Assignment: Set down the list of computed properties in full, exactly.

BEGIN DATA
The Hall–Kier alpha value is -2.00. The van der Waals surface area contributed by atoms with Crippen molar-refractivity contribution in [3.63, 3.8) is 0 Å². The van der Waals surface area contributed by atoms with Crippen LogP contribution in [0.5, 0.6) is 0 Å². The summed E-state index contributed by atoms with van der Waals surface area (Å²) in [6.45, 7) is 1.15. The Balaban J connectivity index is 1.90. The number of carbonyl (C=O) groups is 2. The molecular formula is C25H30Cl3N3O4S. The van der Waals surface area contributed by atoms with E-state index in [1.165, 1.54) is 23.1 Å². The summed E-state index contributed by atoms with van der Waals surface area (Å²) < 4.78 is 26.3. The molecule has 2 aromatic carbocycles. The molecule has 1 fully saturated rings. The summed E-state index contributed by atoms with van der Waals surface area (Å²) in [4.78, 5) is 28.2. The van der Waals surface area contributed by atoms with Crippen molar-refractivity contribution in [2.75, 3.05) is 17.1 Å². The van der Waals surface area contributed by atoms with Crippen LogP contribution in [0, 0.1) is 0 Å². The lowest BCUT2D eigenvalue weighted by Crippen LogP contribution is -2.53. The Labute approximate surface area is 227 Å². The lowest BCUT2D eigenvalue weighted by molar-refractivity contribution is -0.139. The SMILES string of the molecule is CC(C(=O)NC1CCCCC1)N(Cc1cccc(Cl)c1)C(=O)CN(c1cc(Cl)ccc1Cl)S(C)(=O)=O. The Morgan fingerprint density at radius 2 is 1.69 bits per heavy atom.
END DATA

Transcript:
The Hall–Kier alpha value is -2.00. The van der Waals surface area contributed by atoms with Crippen molar-refractivity contribution in [3.63, 3.8) is 0 Å². The van der Waals surface area contributed by atoms with Crippen LogP contribution in [0.5, 0.6) is 0 Å². The summed E-state index contributed by atoms with van der Waals surface area (Å²) in [6.45, 7) is 1.15. The Balaban J connectivity index is 1.90. The number of carbonyl (C=O) groups is 2. The molecular formula is C25H30Cl3N3O4S. The van der Waals surface area contributed by atoms with E-state index in [1.165, 1.54) is 23.1 Å². The summed E-state index contributed by atoms with van der Waals surface area (Å²) < 4.78 is 26.3. The molecule has 2 aromatic carbocycles. The molecule has 1 fully saturated rings. The summed E-state index contributed by atoms with van der Waals surface area (Å²) in [4.78, 5) is 28.2. The van der Waals surface area contributed by atoms with Crippen molar-refractivity contribution in [2.75, 3.05) is 17.1 Å². The van der Waals surface area contributed by atoms with Crippen LogP contribution in [0, 0.1) is 0 Å². The lowest BCUT2D eigenvalue weighted by Crippen LogP contribution is -2.53. The Labute approximate surface area is 227 Å². The lowest BCUT2D eigenvalue weighted by molar-refractivity contribution is -0.139. The SMILES string of the molecule is CC(C(=O)NC1CCCCC1)N(Cc1cccc(Cl)c1)C(=O)CN(c1cc(Cl)ccc1Cl)S(C)(=O)=O. The Morgan fingerprint density at radius 2 is 1.69 bits per heavy atom.